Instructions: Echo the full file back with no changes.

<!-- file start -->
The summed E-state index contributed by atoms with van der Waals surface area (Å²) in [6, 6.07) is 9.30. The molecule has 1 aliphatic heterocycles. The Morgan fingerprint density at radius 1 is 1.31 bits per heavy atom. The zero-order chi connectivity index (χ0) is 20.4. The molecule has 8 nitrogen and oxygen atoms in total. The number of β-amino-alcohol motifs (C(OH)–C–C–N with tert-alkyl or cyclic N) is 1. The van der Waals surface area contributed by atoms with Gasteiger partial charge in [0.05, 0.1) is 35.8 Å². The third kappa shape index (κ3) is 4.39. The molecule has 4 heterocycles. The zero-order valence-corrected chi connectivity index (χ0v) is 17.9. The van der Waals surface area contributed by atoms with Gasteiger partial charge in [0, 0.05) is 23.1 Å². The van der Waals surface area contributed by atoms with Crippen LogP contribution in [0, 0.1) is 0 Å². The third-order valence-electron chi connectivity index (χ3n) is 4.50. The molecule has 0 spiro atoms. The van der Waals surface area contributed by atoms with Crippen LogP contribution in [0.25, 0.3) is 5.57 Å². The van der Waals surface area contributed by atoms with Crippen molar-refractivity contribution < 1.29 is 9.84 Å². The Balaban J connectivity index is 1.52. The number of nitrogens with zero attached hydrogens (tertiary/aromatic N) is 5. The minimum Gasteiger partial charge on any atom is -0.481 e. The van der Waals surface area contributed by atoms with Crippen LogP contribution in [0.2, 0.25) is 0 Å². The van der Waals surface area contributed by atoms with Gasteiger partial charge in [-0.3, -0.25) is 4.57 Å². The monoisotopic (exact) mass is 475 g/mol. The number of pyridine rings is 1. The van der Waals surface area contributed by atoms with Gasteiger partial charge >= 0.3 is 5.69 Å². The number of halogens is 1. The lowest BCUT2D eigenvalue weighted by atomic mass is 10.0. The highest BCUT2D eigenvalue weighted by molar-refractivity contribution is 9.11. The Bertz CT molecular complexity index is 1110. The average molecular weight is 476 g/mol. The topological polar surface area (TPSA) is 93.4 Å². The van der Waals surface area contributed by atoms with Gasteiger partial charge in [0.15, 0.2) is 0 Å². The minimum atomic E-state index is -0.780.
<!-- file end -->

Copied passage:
The summed E-state index contributed by atoms with van der Waals surface area (Å²) in [6, 6.07) is 9.30. The molecule has 1 aliphatic heterocycles. The Morgan fingerprint density at radius 1 is 1.31 bits per heavy atom. The zero-order chi connectivity index (χ0) is 20.4. The molecule has 8 nitrogen and oxygen atoms in total. The number of β-amino-alcohol motifs (C(OH)–C–C–N with tert-alkyl or cyclic N) is 1. The van der Waals surface area contributed by atoms with Gasteiger partial charge in [0.05, 0.1) is 35.8 Å². The third kappa shape index (κ3) is 4.39. The molecule has 4 heterocycles. The zero-order valence-corrected chi connectivity index (χ0v) is 17.9. The van der Waals surface area contributed by atoms with Gasteiger partial charge in [0, 0.05) is 23.1 Å². The van der Waals surface area contributed by atoms with Crippen LogP contribution in [0, 0.1) is 0 Å². The third-order valence-electron chi connectivity index (χ3n) is 4.50. The molecule has 0 spiro atoms. The van der Waals surface area contributed by atoms with Crippen LogP contribution in [0.25, 0.3) is 5.57 Å². The van der Waals surface area contributed by atoms with Crippen molar-refractivity contribution < 1.29 is 9.84 Å². The Balaban J connectivity index is 1.52. The number of nitrogens with zero attached hydrogens (tertiary/aromatic N) is 5. The minimum Gasteiger partial charge on any atom is -0.481 e. The van der Waals surface area contributed by atoms with Crippen LogP contribution in [0.2, 0.25) is 0 Å². The van der Waals surface area contributed by atoms with Gasteiger partial charge in [-0.3, -0.25) is 4.57 Å². The monoisotopic (exact) mass is 475 g/mol. The number of pyridine rings is 1. The van der Waals surface area contributed by atoms with Gasteiger partial charge >= 0.3 is 5.69 Å². The number of halogens is 1. The lowest BCUT2D eigenvalue weighted by atomic mass is 10.0. The highest BCUT2D eigenvalue weighted by molar-refractivity contribution is 9.11. The Bertz CT molecular complexity index is 1110. The average molecular weight is 476 g/mol. The topological polar surface area (TPSA) is 93.4 Å². The van der Waals surface area contributed by atoms with Gasteiger partial charge in [0.15, 0.2) is 0 Å². The minimum atomic E-state index is -0.780.